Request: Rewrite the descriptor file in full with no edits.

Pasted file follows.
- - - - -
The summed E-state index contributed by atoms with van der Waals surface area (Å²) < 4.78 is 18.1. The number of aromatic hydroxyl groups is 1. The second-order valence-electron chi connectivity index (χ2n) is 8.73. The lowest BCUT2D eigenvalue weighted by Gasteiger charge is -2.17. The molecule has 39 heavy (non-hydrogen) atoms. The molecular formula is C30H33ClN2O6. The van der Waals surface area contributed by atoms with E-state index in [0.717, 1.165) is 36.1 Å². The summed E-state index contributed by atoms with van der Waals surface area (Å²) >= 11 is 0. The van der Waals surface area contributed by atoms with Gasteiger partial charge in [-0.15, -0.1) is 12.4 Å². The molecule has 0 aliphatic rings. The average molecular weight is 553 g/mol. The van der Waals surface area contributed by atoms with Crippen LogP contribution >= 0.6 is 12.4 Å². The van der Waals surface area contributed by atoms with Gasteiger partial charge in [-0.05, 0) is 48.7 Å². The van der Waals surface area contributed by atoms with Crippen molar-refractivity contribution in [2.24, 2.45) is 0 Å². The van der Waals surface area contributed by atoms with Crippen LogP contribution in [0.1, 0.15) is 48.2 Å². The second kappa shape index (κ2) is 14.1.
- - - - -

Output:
The summed E-state index contributed by atoms with van der Waals surface area (Å²) < 4.78 is 18.1. The number of aromatic hydroxyl groups is 1. The second-order valence-electron chi connectivity index (χ2n) is 8.73. The lowest BCUT2D eigenvalue weighted by Gasteiger charge is -2.17. The molecule has 39 heavy (non-hydrogen) atoms. The molecular formula is C30H33ClN2O6. The van der Waals surface area contributed by atoms with E-state index in [0.717, 1.165) is 36.1 Å². The summed E-state index contributed by atoms with van der Waals surface area (Å²) >= 11 is 0. The van der Waals surface area contributed by atoms with Gasteiger partial charge in [-0.15, -0.1) is 12.4 Å². The molecule has 0 aliphatic rings. The average molecular weight is 553 g/mol. The van der Waals surface area contributed by atoms with Crippen LogP contribution >= 0.6 is 12.4 Å². The van der Waals surface area contributed by atoms with Gasteiger partial charge in [-0.05, 0) is 48.7 Å². The van der Waals surface area contributed by atoms with Crippen molar-refractivity contribution in [2.24, 2.45) is 0 Å². The van der Waals surface area contributed by atoms with Crippen LogP contribution in [0.1, 0.15) is 48.2 Å². The second kappa shape index (κ2) is 14.1.